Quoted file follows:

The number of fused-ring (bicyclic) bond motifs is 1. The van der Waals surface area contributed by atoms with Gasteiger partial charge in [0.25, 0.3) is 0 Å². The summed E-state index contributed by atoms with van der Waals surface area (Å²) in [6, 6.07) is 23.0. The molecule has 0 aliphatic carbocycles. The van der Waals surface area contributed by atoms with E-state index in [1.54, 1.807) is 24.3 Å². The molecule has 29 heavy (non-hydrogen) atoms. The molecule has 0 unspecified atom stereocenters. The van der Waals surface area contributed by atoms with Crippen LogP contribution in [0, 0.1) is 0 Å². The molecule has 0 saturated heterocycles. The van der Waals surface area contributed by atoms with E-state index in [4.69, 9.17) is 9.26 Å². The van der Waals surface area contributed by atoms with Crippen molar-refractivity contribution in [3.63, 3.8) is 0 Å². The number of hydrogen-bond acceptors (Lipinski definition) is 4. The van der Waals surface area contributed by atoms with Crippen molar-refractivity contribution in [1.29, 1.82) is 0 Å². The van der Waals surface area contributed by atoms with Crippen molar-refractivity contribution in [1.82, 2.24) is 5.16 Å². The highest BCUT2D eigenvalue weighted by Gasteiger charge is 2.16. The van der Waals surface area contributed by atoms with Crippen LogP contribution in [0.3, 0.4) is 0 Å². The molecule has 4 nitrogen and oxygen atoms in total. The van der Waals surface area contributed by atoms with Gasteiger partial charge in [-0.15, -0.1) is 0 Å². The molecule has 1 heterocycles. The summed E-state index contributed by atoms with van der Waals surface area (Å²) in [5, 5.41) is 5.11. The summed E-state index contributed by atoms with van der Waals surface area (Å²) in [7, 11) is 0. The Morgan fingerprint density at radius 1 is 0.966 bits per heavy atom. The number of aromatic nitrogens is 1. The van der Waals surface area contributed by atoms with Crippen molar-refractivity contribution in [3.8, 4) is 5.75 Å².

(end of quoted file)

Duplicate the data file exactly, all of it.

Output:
The number of fused-ring (bicyclic) bond motifs is 1. The van der Waals surface area contributed by atoms with Gasteiger partial charge in [0.25, 0.3) is 0 Å². The summed E-state index contributed by atoms with van der Waals surface area (Å²) in [6, 6.07) is 23.0. The molecule has 0 aliphatic carbocycles. The van der Waals surface area contributed by atoms with E-state index in [1.54, 1.807) is 24.3 Å². The molecule has 29 heavy (non-hydrogen) atoms. The molecule has 0 unspecified atom stereocenters. The van der Waals surface area contributed by atoms with Crippen LogP contribution in [0, 0.1) is 0 Å². The molecule has 0 saturated heterocycles. The van der Waals surface area contributed by atoms with E-state index in [4.69, 9.17) is 9.26 Å². The van der Waals surface area contributed by atoms with Crippen molar-refractivity contribution in [3.63, 3.8) is 0 Å². The number of hydrogen-bond acceptors (Lipinski definition) is 4. The van der Waals surface area contributed by atoms with Crippen molar-refractivity contribution in [1.29, 1.82) is 0 Å². The van der Waals surface area contributed by atoms with Crippen molar-refractivity contribution in [1.82, 2.24) is 5.16 Å². The highest BCUT2D eigenvalue weighted by Gasteiger charge is 2.16. The van der Waals surface area contributed by atoms with Crippen LogP contribution in [0.3, 0.4) is 0 Å². The molecule has 4 nitrogen and oxygen atoms in total. The van der Waals surface area contributed by atoms with Gasteiger partial charge in [-0.15, -0.1) is 0 Å². The molecule has 1 heterocycles. The summed E-state index contributed by atoms with van der Waals surface area (Å²) in [5, 5.41) is 5.11. The summed E-state index contributed by atoms with van der Waals surface area (Å²) in [7, 11) is 0. The Morgan fingerprint density at radius 1 is 0.966 bits per heavy atom. The number of aromatic nitrogens is 1. The van der Waals surface area contributed by atoms with Crippen molar-refractivity contribution in [3.8, 4) is 5.75 Å².